One should never neglect the importance of a partner ecosystem, given that even the formidable SAP cannot be all things to all people. Thus, early in 2006, in order to expand its offering of business management software solutions for the resource and industry requirements of small and medium enterprises (SMEs), SAP introduced 39 new qualified mySAP All-in-One partner solutions to an overall portfolio of over 600 such solutions. The solutions were developed and delivered by SAP partners in countries including Australia, Belgium, China, Denmark, Germany, Hungary, India, Italy, Korea, New Zealand, South Africa, Spain, Sweden, the UK, and the US.
Each offering includes built-in best practices for managing business processes within a specific industry, giving these new solutions the ability to address diverse industries ranging from biotechnology, plant construction, and transportation services, to aviation and fashion retailing. The latest additions to the world's largest portfolio of microvertical solutions for SMEs, the thirty-nine new offerings are part of more than a hundred new solutions introduced in the last twelve months. Nearly 600 qualified mySAP All-in-One partner solutions are available in over 50 countries; they are used by more than 7,100 customers worldwide.
Midsized enterprises require business management solutions that provide the same advantages enjoyed by larger competitors, but that are also priced and sized to fit their resources and demands for fast results, rapid return on investment (ROI), and high quality support. A wealth of research shows that mid-market companies are concerned about the price and complexity of enterprise packages, along with the scope of associated implementations; all this is bundled with limited in-house IT resources and high project risks (in terms of cost overruns, project methodology, and the need to find the right partners with the necessary industry expertise). Also, there are inevitable ROI concerns, such as which measurable key performance indicators (KPIs) can be produced, and which solution is future-proof. For these enterprises, it all comes down to determining whether the headaches are worth the trouble.
The mySAP All-in-One solutions from SAP partners aim at enabling these companies to adopt industry best practices for managing core areas of the business, while allowing modifications (configurations) to maintain the unique processes that distinguish companies from competitors of all sizes. SAP channel partners build solutions based on "SAP best practices," the building blocks developed by SAP and its partners over more than thirty-three years of serving leading companies of all sizes. Templates (consisting of core processes, industry-specific processes, pre-configuration, and accompanying documentation) assemble the savvy and experience coming from user groups, representative clients in the industry, partner input, industry analysts, SAP's industry experience, and SAP's own industry surveys. Partners can then add capabilities to support microvertical processes based on their distinctive industry knowledge and expertise.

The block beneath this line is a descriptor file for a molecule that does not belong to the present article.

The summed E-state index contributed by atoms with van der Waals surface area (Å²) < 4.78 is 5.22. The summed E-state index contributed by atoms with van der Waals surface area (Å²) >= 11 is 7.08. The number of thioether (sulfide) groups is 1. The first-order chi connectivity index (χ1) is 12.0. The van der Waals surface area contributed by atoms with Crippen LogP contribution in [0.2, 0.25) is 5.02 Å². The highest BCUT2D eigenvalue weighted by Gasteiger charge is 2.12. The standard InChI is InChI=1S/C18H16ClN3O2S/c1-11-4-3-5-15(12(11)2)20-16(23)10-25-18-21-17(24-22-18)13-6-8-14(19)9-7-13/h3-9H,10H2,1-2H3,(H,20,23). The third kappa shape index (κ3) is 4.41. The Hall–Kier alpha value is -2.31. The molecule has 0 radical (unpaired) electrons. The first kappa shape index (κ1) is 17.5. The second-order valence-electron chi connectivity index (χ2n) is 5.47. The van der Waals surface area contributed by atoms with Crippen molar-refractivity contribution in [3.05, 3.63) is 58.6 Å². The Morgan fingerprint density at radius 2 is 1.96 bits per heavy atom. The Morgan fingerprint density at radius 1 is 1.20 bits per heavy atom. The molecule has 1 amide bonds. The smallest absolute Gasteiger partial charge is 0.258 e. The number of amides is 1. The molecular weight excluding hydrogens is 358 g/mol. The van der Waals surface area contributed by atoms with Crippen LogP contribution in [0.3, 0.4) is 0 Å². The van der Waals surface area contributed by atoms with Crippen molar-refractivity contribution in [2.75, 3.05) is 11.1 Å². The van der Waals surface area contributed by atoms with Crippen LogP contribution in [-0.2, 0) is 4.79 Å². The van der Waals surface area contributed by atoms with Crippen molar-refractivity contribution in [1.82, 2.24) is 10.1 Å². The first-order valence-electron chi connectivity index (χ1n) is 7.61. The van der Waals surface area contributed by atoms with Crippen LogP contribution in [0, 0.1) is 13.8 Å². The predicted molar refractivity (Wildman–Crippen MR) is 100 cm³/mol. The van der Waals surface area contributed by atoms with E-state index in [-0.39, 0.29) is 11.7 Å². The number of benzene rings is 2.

These mySAP All-in-One solutions are sold, deployed, and supported by SAP channel partners as defined- or fixed-scope implementations. The packaged implementation offering contains a specific mid-market methodology, project management, implementation roadmap, and pre-filled "accelerators." Basic services, which are part of SAP best practices (and not necessarily restricted to partner services), entail project management, delta (fit-gap) requirements workshops, implementation, key-user training (on the job), user documentation, predefined sheets for master data migration, predefined test catalogs, predefined forms, standard SAP reports, and go-live support. However, optional additional services, still within the fixed price arrangement, feature the development of offshore components (custom forms, custom reports, data migration, and authorization concept), user training, post-implementation support, and hosting.
Recently Added Solutions
Some of the new solutions include Ki4 Medical Devices, developed by Ki Solutions, LLC to address the needs of midsized makers of medical devices. With preconfigured capabilities for managing industry processes such as US Food and Drug Administration (FDA) compliance, patient device tracking, and shelf-life management, Ki4 Medical Devices has harnessed the power of SAP's manufacturing industry expertise to fit the price, resource, and process requirements of midsized manufacturers and distributors of medical supplies, diagnostics, and implants.
The Pharmsys solution, from CVSIT Services India, Pvt. Ltd., provides capabilities for midsized pharmaceutical companies to manage industry-specific processes such as the manufacturing of bulk drugs, generics, and formulations; loan licensing; customer material tracking; planning and costing; and active-ingredient material quantity calculations.
The KBMS solution targets midsized food and beverage manufacturers. This company's extensive operational experience in the food industry joins meaningful SAP expertise within this sector. KBMS offers preconfigured solutions, along with a series of extensions that address needs unique to the food industry, as well as specific categories within the food industry.